NTSB Identification: LAX07FA026
14 CFR Part 91: General Aviation
Accident occurred Saturday, November 04, 2006 in Yuba City, CA
Probable Cause Approval Date: 12/28/2008
Aircraft: Aircraft Mfg & Dev. Co. (AMD) CH601XL SLSA, registration: N158MD
Injuries: 2 Fatal.

NTSB investigators either traveled in support of this investigation or conducted a significant amount of investigative work without any travel, and used data obtained from various sources to prepare this aircraft accident report.

Recorded radar data showed that the airplane was at 2,600 feet mean sea level cruising on course. It entered a gradual climb to 2,800 feet, leveled off, and then entered a 2,000-foot-per-minute rate of descent, which was followed by a profusion of primary radar targets around the secondary target. The wreckage was found within 1/2 mile of the last radar return with signatures consistent with an in-flight breakup. Several witnesses were found and none saw any adverse weather conditions in the area. One witness said the airplane had been in straight and level flight just prior to the breakup. The airframe was examined by Safety Board engineering and metallurgical specialists. Other than some assembly anomalies unrelated to the breakup, no evidence of any assembly contrary to design plans or material deficiency was found that related to the integrity of wings, stabilizer, or flight control surfaces. No evidence of fatigue, corrosion, or previous damage was found. The separation of the wings and horizontal stabilizer was in a downward direction. All observed fracture surfaces were overload, and no oscillatory loading of the control surfaces was apparent. Analysis of the radar data revealed that the climb and descent that occurred before the breakup did not require aggressive control inputs. The pitch angle would have changed about 0.4 degrees per second during the climb, and would have decreased about 0.75 degrees per second in the descent, with generated load factors ranging between 1.04 G and 0.88 G. A radar return is only received once every 4.5 seconds and contains uncertainties in both altitude and position measurements. Consequently, the radar may not have detected an abrupt control input that would overload the aircraft structure before the airplane position and altitude changed significantly. While there is no evidence of an abrupt control input or aggressive maneuvering in the available radar data, because of the limitations in the data, the possibility of an abrupt control input cannot be excluded. This airplane is very responsive in pitch control. One of the handling quality characteristics designed by the airplane's manufacturer is that movement of the control stick produces large and rapid changes in pitch attitude.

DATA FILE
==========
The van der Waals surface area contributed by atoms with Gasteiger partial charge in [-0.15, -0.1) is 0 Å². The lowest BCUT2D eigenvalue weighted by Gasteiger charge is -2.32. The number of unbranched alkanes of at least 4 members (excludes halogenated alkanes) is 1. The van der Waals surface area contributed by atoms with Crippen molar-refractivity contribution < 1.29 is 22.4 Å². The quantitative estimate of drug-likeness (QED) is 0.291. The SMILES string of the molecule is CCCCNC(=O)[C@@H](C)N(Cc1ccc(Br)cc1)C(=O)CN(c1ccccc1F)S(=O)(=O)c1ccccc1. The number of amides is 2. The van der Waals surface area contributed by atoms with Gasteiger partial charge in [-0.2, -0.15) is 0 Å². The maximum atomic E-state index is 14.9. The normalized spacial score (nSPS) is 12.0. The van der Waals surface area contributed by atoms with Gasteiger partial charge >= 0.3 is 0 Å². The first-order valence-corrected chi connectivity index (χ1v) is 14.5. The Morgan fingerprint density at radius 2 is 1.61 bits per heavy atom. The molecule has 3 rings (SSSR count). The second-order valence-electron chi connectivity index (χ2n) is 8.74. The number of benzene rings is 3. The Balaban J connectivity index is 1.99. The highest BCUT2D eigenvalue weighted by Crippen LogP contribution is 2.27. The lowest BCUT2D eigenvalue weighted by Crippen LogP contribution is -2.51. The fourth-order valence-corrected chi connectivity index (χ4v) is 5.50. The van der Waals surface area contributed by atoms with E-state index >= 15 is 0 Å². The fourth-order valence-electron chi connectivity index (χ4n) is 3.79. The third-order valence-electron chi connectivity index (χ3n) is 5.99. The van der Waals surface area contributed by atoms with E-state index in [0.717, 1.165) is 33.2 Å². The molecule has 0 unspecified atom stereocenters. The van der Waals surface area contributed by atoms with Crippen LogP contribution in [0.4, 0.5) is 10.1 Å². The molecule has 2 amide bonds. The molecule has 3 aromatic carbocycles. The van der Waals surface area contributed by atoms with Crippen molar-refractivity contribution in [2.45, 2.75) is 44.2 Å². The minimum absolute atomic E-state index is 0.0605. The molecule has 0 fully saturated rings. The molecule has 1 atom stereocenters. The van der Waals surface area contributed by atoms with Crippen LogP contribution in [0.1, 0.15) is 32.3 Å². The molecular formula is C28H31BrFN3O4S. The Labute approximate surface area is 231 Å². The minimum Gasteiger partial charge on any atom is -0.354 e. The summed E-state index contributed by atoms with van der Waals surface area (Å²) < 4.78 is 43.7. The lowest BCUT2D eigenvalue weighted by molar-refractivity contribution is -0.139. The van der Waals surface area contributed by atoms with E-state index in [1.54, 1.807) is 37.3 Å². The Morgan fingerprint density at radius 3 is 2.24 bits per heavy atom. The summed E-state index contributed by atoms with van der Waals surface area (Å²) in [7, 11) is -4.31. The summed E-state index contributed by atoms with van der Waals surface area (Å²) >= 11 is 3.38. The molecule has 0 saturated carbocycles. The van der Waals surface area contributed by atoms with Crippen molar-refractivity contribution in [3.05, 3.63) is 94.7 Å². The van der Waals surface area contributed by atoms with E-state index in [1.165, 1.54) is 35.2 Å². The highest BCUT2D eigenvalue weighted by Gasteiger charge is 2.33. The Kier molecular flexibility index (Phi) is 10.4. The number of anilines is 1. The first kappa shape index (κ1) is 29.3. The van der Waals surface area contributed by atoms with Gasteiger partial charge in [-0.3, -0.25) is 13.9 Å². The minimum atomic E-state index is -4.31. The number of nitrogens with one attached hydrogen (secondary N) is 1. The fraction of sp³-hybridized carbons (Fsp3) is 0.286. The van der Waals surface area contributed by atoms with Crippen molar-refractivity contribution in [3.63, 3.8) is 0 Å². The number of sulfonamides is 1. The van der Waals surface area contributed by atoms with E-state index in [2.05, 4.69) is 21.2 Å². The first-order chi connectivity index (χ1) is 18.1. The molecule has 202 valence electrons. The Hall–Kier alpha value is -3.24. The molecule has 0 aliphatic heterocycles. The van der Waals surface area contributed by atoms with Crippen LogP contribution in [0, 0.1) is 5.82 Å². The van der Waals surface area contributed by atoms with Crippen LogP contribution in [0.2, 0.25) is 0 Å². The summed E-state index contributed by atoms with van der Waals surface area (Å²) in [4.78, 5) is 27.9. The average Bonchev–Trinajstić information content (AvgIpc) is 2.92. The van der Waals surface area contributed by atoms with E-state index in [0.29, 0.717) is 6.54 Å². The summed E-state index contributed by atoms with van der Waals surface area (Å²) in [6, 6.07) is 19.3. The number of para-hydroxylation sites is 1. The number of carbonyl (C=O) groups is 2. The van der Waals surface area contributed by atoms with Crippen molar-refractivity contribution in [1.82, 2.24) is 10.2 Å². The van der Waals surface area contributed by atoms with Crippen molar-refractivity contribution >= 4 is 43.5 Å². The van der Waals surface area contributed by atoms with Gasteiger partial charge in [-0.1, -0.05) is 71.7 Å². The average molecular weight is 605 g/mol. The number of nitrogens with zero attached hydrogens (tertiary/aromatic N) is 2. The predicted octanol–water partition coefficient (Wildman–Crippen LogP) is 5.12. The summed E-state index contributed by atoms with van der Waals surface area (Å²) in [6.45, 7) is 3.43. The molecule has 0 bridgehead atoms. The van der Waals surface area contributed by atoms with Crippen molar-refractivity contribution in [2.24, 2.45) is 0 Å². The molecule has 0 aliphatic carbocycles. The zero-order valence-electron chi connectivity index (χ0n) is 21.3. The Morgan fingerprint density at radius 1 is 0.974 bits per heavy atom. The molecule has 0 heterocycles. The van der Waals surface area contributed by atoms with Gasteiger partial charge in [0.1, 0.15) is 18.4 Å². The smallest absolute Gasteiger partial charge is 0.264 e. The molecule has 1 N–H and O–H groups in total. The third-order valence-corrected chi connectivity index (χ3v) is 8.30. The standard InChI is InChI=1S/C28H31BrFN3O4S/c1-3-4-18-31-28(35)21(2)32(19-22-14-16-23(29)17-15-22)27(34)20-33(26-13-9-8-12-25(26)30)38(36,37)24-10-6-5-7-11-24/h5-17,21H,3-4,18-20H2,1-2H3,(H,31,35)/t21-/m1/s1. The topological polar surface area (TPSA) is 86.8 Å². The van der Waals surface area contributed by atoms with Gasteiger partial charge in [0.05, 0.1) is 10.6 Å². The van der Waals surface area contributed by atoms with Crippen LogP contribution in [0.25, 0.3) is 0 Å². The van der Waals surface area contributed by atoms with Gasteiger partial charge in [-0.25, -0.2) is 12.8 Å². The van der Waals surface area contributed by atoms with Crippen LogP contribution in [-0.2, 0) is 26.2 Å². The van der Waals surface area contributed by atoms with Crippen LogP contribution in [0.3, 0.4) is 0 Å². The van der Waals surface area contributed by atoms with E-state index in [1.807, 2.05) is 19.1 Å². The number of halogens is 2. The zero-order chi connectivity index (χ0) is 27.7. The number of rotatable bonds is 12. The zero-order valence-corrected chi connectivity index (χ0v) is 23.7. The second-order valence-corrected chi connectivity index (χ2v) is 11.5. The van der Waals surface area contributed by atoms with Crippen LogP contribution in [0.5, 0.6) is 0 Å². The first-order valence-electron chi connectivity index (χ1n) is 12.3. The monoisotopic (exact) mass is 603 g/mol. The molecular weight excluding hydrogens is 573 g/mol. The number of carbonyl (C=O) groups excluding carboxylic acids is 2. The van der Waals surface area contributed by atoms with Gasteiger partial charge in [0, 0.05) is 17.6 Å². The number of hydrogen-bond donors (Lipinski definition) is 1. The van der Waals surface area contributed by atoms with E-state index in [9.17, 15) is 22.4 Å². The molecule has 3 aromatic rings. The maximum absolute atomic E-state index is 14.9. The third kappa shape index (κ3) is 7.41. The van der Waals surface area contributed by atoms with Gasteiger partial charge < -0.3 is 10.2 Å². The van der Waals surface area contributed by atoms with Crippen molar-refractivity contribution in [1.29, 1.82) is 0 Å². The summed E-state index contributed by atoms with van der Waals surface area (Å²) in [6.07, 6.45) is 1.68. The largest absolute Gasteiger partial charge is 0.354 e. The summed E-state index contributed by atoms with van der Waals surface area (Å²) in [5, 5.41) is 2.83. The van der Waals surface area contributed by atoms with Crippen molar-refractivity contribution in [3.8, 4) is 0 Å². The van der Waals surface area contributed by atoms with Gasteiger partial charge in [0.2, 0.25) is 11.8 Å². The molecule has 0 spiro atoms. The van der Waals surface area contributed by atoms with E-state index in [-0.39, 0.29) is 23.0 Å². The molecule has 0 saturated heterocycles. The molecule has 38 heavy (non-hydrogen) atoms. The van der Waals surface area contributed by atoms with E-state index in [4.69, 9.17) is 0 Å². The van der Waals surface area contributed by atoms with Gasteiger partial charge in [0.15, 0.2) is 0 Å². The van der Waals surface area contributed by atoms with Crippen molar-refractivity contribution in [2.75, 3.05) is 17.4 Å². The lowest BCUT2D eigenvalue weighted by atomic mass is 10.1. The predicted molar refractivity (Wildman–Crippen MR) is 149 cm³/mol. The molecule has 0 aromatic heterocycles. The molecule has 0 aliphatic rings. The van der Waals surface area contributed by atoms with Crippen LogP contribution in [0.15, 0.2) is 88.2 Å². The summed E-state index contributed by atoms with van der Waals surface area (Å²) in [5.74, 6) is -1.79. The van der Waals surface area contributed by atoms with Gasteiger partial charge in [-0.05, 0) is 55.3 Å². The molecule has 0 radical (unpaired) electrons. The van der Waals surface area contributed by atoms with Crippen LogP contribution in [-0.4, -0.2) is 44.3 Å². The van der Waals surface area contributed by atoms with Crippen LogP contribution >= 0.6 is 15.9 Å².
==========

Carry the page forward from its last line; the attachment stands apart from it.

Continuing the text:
The National Transportation Safety Board determines the probable cause(s) of this accident to be:

In-flight structural failure of the horizontal stabilizer and wings for undetermined reasons.

Full narrative available

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